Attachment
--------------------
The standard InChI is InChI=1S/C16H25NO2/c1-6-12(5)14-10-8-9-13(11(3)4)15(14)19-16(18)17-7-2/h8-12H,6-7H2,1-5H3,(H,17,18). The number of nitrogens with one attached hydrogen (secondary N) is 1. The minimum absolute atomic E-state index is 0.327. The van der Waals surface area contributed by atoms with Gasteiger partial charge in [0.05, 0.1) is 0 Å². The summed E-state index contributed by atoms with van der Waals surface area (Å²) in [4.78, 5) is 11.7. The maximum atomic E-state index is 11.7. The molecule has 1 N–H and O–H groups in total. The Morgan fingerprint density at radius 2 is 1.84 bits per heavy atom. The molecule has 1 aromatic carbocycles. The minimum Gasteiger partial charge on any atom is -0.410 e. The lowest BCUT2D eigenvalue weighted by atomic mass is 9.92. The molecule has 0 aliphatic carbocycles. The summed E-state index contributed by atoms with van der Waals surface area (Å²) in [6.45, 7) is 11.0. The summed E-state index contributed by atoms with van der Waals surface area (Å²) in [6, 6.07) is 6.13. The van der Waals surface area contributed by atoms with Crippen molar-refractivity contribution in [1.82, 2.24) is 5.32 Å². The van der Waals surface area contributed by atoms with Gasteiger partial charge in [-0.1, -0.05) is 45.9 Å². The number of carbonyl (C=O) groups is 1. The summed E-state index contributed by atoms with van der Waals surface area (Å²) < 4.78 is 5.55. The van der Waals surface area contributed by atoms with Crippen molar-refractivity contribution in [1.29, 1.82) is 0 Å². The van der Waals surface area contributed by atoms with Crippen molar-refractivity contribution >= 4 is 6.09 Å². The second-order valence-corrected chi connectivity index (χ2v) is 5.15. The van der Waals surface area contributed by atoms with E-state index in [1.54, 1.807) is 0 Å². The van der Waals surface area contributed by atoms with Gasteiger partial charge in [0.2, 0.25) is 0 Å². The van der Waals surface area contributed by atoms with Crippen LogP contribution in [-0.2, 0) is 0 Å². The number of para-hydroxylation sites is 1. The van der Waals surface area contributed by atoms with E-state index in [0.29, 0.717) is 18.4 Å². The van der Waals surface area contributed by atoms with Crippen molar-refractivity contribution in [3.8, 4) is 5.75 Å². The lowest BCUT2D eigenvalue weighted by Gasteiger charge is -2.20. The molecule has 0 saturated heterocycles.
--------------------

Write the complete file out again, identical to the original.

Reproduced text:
The standard InChI is InChI=1S/C16H25NO2/c1-6-12(5)14-10-8-9-13(11(3)4)15(14)19-16(18)17-7-2/h8-12H,6-7H2,1-5H3,(H,17,18). The number of nitrogens with one attached hydrogen (secondary N) is 1. The minimum absolute atomic E-state index is 0.327. The van der Waals surface area contributed by atoms with Gasteiger partial charge in [0.05, 0.1) is 0 Å². The summed E-state index contributed by atoms with van der Waals surface area (Å²) in [4.78, 5) is 11.7. The maximum atomic E-state index is 11.7. The molecule has 1 N–H and O–H groups in total. The Morgan fingerprint density at radius 2 is 1.84 bits per heavy atom. The molecule has 1 aromatic carbocycles. The minimum Gasteiger partial charge on any atom is -0.410 e. The lowest BCUT2D eigenvalue weighted by atomic mass is 9.92. The molecule has 0 aliphatic carbocycles. The summed E-state index contributed by atoms with van der Waals surface area (Å²) in [6.45, 7) is 11.0. The summed E-state index contributed by atoms with van der Waals surface area (Å²) in [6, 6.07) is 6.13. The van der Waals surface area contributed by atoms with Crippen molar-refractivity contribution in [1.82, 2.24) is 5.32 Å². The van der Waals surface area contributed by atoms with Gasteiger partial charge in [-0.1, -0.05) is 45.9 Å². The number of carbonyl (C=O) groups is 1. The summed E-state index contributed by atoms with van der Waals surface area (Å²) < 4.78 is 5.55. The van der Waals surface area contributed by atoms with Crippen molar-refractivity contribution in [1.29, 1.82) is 0 Å². The van der Waals surface area contributed by atoms with Crippen molar-refractivity contribution >= 4 is 6.09 Å². The second-order valence-corrected chi connectivity index (χ2v) is 5.15. The van der Waals surface area contributed by atoms with E-state index in [1.54, 1.807) is 0 Å². The van der Waals surface area contributed by atoms with Gasteiger partial charge in [0.2, 0.25) is 0 Å². The van der Waals surface area contributed by atoms with Crippen LogP contribution in [-0.2, 0) is 0 Å². The number of para-hydroxylation sites is 1. The van der Waals surface area contributed by atoms with E-state index in [0.29, 0.717) is 18.4 Å². The van der Waals surface area contributed by atoms with Crippen molar-refractivity contribution in [3.8, 4) is 5.75 Å². The lowest BCUT2D eigenvalue weighted by Gasteiger charge is -2.20. The molecule has 0 saturated heterocycles.